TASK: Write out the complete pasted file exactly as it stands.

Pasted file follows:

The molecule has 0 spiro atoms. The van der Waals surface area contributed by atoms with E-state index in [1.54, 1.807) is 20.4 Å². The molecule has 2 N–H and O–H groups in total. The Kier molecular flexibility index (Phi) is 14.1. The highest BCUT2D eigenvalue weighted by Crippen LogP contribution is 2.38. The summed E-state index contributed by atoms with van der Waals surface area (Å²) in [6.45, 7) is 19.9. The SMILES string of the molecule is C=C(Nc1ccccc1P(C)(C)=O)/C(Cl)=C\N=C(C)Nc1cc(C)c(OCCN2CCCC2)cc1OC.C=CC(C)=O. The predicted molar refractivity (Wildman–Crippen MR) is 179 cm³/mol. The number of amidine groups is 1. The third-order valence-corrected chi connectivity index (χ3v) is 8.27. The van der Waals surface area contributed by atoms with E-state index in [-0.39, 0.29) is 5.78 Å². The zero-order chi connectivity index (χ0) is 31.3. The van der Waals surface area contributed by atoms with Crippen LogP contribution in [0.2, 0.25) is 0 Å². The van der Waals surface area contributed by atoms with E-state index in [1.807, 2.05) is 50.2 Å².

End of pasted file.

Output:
The molecule has 0 spiro atoms. The van der Waals surface area contributed by atoms with E-state index in [1.54, 1.807) is 20.4 Å². The molecule has 2 N–H and O–H groups in total. The Kier molecular flexibility index (Phi) is 14.1. The highest BCUT2D eigenvalue weighted by Crippen LogP contribution is 2.38. The summed E-state index contributed by atoms with van der Waals surface area (Å²) in [6.45, 7) is 19.9. The SMILES string of the molecule is C=C(Nc1ccccc1P(C)(C)=O)/C(Cl)=C\N=C(C)Nc1cc(C)c(OCCN2CCCC2)cc1OC.C=CC(C)=O. The predicted molar refractivity (Wildman–Crippen MR) is 179 cm³/mol. The number of amidine groups is 1. The third-order valence-corrected chi connectivity index (χ3v) is 8.27. The van der Waals surface area contributed by atoms with E-state index in [-0.39, 0.29) is 5.78 Å². The zero-order chi connectivity index (χ0) is 31.3. The van der Waals surface area contributed by atoms with Crippen LogP contribution in [0.2, 0.25) is 0 Å². The van der Waals surface area contributed by atoms with E-state index in [1.807, 2.05) is 50.2 Å².